Dipta Akash

    The thing is that its based on a true story! About seven thousand kilometers, in an open boat! Captain Bligh, I wish I could be like you. One thing I saw here again. People tend to break down and show their utmost character during survivals, thus you can know them. Always interesting.

  3. 4 out of 5

    Walter

    In this, the second installment of the Bounty trilogy, the jettisoned crew of Captain Bligh's 23 foot launch travels 3600 miles from the island of Tofoa to the Dutch colony of Timor. This novel is based on a true story of Captain Bligh's miracle, whereby he saved the lives of 18 of the 19 men who were marooned with him on the little launch to fend for themselves in the vastness of the South Pacific. Honestly, I enjoyed the "Mutiny on the Bounty" better, but "Mutiny" had it all - adventure, the in In this, the second installment of the Bounty trilogy, the jettisoned crew of Captain Bligh's 23 foot launch travels 3600 miles from the island of Tofoa to the Dutch colony of Timor. This novel is based on a true story of Captain Bligh's miracle, whereby he saved the lives of 18 of the 19 men who were marooned with him on the little launch to fend for themselves in the vastness of the South Pacific. Honestly, I enjoyed the "Mutiny on the Bounty" better, but "Mutiny" had it all - adventure, the interaction of cultures, and the legal drama of the mutiny trial. In contrast, "Men against the Sea" is a grinding tale of hardship. The men on this little launch suffered through days of privations, barely enough food to survive, storms, cold, heat, murderous natives and their own arguements and struggles. The Captain Bligh character did a 180 degree turn in this novel. No longer the petty, tyrannical and thieving officer that he was in "Mutiny", in "Men" he is a selfless, courageous and inspirational leader. There were just enough references in "Men" to the mutiny to remind the reader of Bligh's shortcoming, but other than that, you would not know that this is the same man. It is quite interesting. Although "Men against the Sea" is not as good as "Mutiny on the Bounty", it is a riveting story of survival at sea. I would recommend it to anyone, particularly to anyone who loves a good sea story, and anyone who enjoyed the "Mutiny on the Bounty".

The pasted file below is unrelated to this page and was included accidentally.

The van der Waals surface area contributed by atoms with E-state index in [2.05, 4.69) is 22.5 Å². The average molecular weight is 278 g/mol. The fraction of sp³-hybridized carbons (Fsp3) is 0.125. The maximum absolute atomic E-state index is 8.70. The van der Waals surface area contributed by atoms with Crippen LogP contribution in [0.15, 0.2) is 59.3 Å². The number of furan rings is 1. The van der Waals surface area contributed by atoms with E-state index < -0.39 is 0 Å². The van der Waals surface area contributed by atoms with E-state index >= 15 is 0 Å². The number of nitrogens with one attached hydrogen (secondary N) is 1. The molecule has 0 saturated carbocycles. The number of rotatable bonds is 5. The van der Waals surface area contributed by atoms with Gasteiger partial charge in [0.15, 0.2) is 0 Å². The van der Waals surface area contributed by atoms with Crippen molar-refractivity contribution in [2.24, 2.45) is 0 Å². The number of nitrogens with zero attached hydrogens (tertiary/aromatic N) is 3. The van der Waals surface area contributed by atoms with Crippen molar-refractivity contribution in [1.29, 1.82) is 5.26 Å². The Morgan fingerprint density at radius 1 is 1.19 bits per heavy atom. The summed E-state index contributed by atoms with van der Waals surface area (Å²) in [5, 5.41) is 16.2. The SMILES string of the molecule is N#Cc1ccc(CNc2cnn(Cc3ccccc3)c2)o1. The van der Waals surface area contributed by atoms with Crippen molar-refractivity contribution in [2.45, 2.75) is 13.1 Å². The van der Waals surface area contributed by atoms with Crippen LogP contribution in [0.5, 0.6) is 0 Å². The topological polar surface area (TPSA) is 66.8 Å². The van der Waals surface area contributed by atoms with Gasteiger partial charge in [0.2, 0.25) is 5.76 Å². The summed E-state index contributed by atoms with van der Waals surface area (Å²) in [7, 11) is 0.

4. 5 out of 5

    Kashfia Nehrin